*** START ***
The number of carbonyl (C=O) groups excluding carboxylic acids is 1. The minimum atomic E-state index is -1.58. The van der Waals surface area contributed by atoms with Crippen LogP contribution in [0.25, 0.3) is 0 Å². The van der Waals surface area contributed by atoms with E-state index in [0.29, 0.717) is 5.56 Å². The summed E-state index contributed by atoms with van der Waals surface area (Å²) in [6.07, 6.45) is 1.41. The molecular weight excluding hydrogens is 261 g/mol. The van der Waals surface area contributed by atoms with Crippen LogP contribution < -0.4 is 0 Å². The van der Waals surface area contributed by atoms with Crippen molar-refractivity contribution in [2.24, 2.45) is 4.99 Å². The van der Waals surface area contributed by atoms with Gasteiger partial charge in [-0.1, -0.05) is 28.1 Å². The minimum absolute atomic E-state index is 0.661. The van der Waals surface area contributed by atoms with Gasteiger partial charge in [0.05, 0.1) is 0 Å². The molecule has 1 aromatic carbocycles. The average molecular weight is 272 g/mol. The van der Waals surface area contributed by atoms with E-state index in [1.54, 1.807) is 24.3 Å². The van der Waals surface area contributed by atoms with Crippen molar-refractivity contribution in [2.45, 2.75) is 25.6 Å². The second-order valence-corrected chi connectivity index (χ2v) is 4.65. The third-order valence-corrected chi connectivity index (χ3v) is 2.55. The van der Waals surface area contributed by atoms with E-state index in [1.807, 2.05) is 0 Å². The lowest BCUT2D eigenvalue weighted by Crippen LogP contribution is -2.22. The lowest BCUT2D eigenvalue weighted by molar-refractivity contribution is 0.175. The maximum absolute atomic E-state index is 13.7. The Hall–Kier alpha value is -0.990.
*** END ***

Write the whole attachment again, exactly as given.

The number of carbonyl (C=O) groups excluding carboxylic acids is 1. The minimum atomic E-state index is -1.58. The van der Waals surface area contributed by atoms with Crippen LogP contribution in [0.25, 0.3) is 0 Å². The van der Waals surface area contributed by atoms with E-state index in [0.29, 0.717) is 5.56 Å². The summed E-state index contributed by atoms with van der Waals surface area (Å²) in [6.07, 6.45) is 1.41. The molecular weight excluding hydrogens is 261 g/mol. The van der Waals surface area contributed by atoms with Crippen LogP contribution < -0.4 is 0 Å². The van der Waals surface area contributed by atoms with Crippen molar-refractivity contribution in [2.24, 2.45) is 4.99 Å². The van der Waals surface area contributed by atoms with Gasteiger partial charge in [-0.1, -0.05) is 28.1 Å². The minimum absolute atomic E-state index is 0.661. The van der Waals surface area contributed by atoms with Gasteiger partial charge in [0.05, 0.1) is 0 Å². The molecule has 1 aromatic carbocycles. The average molecular weight is 272 g/mol. The van der Waals surface area contributed by atoms with E-state index in [1.54, 1.807) is 24.3 Å². The van der Waals surface area contributed by atoms with Crippen molar-refractivity contribution in [2.45, 2.75) is 25.6 Å². The second-order valence-corrected chi connectivity index (χ2v) is 4.65. The third-order valence-corrected chi connectivity index (χ3v) is 2.55. The van der Waals surface area contributed by atoms with E-state index in [1.807, 2.05) is 0 Å². The lowest BCUT2D eigenvalue weighted by Crippen LogP contribution is -2.22. The lowest BCUT2D eigenvalue weighted by molar-refractivity contribution is 0.175. The maximum absolute atomic E-state index is 13.7. The Hall–Kier alpha value is -0.990.